|Men and Sexual Tensions|
Humans like most animals have an instinctual drive towards sex. Its part of our make up and remains after emotional distresses are discharged. As humans we also have a great need for close communication with another intelligence. The cultures in the world today all seem to have deeply confused sex with close communication with another. Most adults act as though you can't really be completely close with out sex.
What we are looking for in sex is contact with the deepest and most intimate part of ourselves. Sex can be an elegant way to be close and intimate with another. Current attitudes about sex and sexuality make sexual relationships difficult in some way for everyone, as well as getting in the way of intimacy.
Just about everyone carries some form of tension about sex that makes closeness with others a challenge.
The oppressive pressures on men and women are different. Few people understand the way men lose out. We are supposed to have all the power and privilege but ? There are many buts.
Men have been brought up to be work doers and little else. However, the very best part of being human is to be loving, close and intimate with another. Because of the operation of oppression we steadily lose that part of us from the roles we have to play. Unless there is a way for us to get close to someone, we get tighter and more rigid in ourselves as we get older. We work harder at everything and make everything work.
We are trained from early adolescence to look for sex to prove our masculinity. We also find that it is the only way we are allowed to get some closeness, and to stay human. No man really believes that sex will end his loneliness and enable him to know who he really is. But it helps a little, and even if it doesn't, simply attempting to get close makes a difference.
Sex, or sexual fantasy, is a way of finding a little comfort in a hard life. It represents everything that we don't typically get to have as a man: openness, love, lusciousness, connection, attractiveness, things we don't readily associate with men. But it is what most people expect men to want in sex. Some men have given up on the whole area of sex and sexual relationships, having tried unsuccessfully and painfully to find what they thought would be appealing.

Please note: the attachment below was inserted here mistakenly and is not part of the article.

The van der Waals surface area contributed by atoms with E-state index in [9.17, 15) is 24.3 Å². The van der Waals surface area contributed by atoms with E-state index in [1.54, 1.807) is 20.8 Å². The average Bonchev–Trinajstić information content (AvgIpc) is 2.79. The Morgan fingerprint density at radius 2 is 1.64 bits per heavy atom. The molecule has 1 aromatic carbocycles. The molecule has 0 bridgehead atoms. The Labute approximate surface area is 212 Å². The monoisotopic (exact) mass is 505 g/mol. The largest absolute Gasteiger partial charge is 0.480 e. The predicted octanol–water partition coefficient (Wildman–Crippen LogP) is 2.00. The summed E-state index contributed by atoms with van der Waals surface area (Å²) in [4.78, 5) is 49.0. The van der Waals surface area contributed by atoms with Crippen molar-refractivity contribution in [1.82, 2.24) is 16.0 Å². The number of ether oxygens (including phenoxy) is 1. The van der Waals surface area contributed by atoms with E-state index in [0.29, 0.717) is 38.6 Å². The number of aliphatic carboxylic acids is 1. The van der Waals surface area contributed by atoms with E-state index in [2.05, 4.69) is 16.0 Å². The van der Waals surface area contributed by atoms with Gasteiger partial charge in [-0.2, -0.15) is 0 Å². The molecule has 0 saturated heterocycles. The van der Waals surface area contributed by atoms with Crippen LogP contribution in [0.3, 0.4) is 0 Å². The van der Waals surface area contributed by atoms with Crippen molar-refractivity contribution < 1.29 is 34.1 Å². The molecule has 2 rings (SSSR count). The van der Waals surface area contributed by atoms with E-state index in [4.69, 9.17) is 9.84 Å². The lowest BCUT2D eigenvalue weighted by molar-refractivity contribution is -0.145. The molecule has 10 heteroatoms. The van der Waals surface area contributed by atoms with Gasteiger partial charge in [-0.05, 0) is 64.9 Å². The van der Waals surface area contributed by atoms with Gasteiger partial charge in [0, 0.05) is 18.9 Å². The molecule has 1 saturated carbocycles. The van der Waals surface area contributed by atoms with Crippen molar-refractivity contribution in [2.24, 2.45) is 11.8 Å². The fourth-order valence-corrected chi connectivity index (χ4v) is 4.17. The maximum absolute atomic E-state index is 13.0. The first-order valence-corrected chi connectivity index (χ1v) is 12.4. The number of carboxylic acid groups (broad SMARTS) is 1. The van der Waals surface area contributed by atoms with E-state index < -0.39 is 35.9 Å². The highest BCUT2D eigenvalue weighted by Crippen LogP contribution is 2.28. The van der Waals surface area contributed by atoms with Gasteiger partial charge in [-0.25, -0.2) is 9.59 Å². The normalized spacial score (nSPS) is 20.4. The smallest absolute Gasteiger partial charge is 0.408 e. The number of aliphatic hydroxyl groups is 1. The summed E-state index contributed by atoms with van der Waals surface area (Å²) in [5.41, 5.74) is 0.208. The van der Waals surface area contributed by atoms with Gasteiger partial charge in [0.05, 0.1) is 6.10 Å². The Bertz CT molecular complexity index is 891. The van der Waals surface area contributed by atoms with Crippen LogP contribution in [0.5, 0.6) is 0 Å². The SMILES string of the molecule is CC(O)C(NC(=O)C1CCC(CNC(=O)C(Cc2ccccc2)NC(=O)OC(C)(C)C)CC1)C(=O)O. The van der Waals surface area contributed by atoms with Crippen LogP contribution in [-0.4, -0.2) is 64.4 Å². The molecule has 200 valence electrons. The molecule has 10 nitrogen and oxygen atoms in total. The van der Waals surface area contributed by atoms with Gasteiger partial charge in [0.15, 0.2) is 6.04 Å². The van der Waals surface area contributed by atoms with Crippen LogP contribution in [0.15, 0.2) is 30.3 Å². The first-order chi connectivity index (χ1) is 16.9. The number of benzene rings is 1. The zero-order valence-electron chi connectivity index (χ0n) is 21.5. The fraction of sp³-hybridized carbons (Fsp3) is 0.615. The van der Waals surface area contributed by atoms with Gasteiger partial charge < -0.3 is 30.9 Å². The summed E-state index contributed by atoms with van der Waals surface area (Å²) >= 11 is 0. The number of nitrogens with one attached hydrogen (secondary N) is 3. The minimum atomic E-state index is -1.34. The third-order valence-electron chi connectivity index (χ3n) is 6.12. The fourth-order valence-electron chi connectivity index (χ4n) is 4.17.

Men in sexual relationships with women often find that after a wonderful initial period of falling in love, the women begin to lose interest in sex and the men feel deeply abandoned. What is left for men is their work and other forms of activity they tackle like work.
Women are conditioned to use sex to get our attention and to build a relationship of closeness and trust. They mostly experience truly valid sexual feelings only in the context of safety and closeness. Once they have a safe relationship they begin to show their real needs and their own sexual standpoint, or at least not sex on someone else's terms.
For many women there has been no other time in their lives when they could work out for themselves what sex was on their own terms.
The way they show how hard that can be is to want sex only when everything is just right in most areas of their life. This is because the feelings of powerlessness, victimisation and the consequent resentment are so deeply installed that they cannot even imagine what sex with a man could be like for them on their own terms.